Boating Accidents and Water Accidents
Altizer Law, P.C., represents those who have been injured due to a boating accident caused by the wrongful conduct of another person.
Just like the highway, there are rules and laws that govern the use of our waterways. We have wonderful and beautiful lakes and waterways nearby – Smith Mountain Lake, Roanoke River, Dan River, New River, Claytor Lake, Lake Moomaw, James River, Holston Lake, Philpott Lake, Maury River, Jackson River, Craig Creek, and Smith River — just to name a few.
Pursuant to 50 CFR 17.102 [Title 50 — Wildlife and Fisheries, Chapter I — United States Fish and Wildlife Service, Department of The Interior], the term water vehicle, watercraft, and vessel include, but are not limited to, “boats _whether powered by engine, wind, or other means_, ships _whether powered by engine, wind, or other means_, barges, surfboards, personal watercraft, water skis, or any other device or mechanism the primary or an incidental purpose of which is locomotion on, or across, or underneath the surface of the water.”
The Virginia Department of Game and Inland Fisheries (“VDGIF”) formulates regulations regarding the use of our waterways. Boats must be titled and registered just like cars and trucks are.
Certain safety equipment is required under most circumstances including life jackets, fire extinguishers for certain boats, sound producing devices, and navigation lights.
In 2007, the Virginia General Assembly established educational requirements for ALL personal watercraft operators. The VDGIF provides boating safety courses, which are free. If you own and operate a jet-ski, then you must take this class. Please refer to the Virginia Department of Game and Inland Fisheries website for more information on boating education.
Just like driving a car, driving a boat carries great responsibility for the safety of the operator, his or her passengers, and others using the waterway. The operator of a watercraft is responsible for knowing and obeying the rules of the waterway including all navigational and safety rules and laws. There are regulations, safety rules, and laws that we must follow when operating a watercraft. Here are some basic examples.
Examples of Boating Unlawful Acts:
- You may not operate a watercraft while under the influence of alcohol or drugs.
- You may not operate a watercraft in a reckless manner.
- You have to have your paperwork in order – the boat must be registered and the Certificate of Number must be onboard, up to date, and accurate.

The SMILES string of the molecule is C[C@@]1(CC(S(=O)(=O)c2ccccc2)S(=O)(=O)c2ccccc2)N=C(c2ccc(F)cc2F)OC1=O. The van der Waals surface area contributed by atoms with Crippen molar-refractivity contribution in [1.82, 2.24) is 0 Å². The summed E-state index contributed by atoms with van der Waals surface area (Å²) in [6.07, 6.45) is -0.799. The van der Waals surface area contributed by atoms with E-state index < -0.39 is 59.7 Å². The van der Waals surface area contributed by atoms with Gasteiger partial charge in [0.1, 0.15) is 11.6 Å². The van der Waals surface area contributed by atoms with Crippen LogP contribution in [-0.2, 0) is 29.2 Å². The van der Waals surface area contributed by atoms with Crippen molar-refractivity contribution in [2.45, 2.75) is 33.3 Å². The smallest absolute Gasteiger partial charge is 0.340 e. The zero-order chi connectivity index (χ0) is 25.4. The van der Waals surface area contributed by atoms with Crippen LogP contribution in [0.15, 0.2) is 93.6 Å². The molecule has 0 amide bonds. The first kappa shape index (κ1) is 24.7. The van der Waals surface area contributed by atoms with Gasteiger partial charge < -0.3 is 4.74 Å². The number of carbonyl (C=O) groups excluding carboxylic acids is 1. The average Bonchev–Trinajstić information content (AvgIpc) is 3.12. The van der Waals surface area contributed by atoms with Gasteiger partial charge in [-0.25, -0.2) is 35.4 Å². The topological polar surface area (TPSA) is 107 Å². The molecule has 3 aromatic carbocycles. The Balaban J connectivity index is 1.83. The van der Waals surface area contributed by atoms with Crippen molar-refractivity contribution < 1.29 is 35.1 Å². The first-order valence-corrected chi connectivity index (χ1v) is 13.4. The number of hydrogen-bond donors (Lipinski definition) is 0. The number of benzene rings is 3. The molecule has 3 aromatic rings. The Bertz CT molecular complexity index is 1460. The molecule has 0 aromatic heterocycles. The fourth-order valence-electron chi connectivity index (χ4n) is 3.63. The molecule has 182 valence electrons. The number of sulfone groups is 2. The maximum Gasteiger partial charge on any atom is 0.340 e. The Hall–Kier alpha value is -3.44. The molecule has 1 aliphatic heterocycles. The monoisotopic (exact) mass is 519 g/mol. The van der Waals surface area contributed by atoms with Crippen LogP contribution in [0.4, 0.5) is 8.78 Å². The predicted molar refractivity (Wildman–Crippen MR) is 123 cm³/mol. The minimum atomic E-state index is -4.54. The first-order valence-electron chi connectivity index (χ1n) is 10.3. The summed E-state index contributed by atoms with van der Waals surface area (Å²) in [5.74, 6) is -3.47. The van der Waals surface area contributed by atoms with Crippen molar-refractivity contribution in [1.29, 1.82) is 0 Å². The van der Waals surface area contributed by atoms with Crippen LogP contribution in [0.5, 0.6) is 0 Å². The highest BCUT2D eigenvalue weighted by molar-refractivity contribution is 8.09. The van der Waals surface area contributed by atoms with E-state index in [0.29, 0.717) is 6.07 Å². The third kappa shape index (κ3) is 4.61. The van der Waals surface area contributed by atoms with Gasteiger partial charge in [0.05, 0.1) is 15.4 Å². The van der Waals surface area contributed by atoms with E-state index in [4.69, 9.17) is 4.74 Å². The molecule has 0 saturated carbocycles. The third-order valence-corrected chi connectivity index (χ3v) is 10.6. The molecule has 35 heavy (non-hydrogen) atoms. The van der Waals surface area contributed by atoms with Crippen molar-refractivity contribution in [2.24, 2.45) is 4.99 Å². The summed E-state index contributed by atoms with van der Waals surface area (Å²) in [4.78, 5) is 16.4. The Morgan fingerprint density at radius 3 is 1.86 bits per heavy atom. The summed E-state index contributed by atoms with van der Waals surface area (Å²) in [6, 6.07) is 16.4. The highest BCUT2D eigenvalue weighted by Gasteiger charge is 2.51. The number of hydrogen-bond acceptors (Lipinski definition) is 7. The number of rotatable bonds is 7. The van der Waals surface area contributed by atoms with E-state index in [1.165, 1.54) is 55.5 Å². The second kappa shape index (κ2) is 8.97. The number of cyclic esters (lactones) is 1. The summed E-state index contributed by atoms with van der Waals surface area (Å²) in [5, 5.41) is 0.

- You must have adequate lighting on your watercraft and must exhibit such lighting between sunset and dawn.
- You must obey regulatory water markers.
- You may not motorboat and/or water ski in an area designated for swimming.
- You may not tow a water skier who is not wearing a USCG approved life jacket and without an observer onboard.
- You may not snorkel or scuba dive in an area where motorboats travel without displaying a flag.
- You may not speed in a “no wake” zone.
- You must reduce your speed to avoid endangering persons and/or property by the effect of a wake when approaching or passing other boats and vessels.
- Operators of vessels must practice good seamanship, keep a proper lookout and maintain a safe speed.
If there is a Boating Accident
A formal written report is required when there is damage of over $2000 to the watercraft and/or when there is injury requiring medical attention beyond First Aid, and when a person disappears on board a watercraft. Please refer to http://www.dgif.virginia.gov/forms/boatingaccidentreport.pdf for more information on filing a report.
Drinking and Driving a Boat
These laws are very similar to our Highway DUI laws. If your blood alcohol concentration is .08 percent or more by weight, by volume, you are intoxicated under Virginia law. Implied consent law is also applicable to boating – you agree to submit to a breath and/or blood test to determine the amount of alcohol and/or drugs in your blood. If you refuse unreasonably, more than likely you will lose your operator’s license.
This goes without saying, but the best and safest practice, of course, is NEVER drink alcohol and then operate a watercraft of any sort, even if it is not motorized.
Virginia has a Zero Tolerance Law when it comes to drinking alcohol under the age of 21. Complicating the offense by driving a watercraft when that under-age person is drinking alcohol is very serious.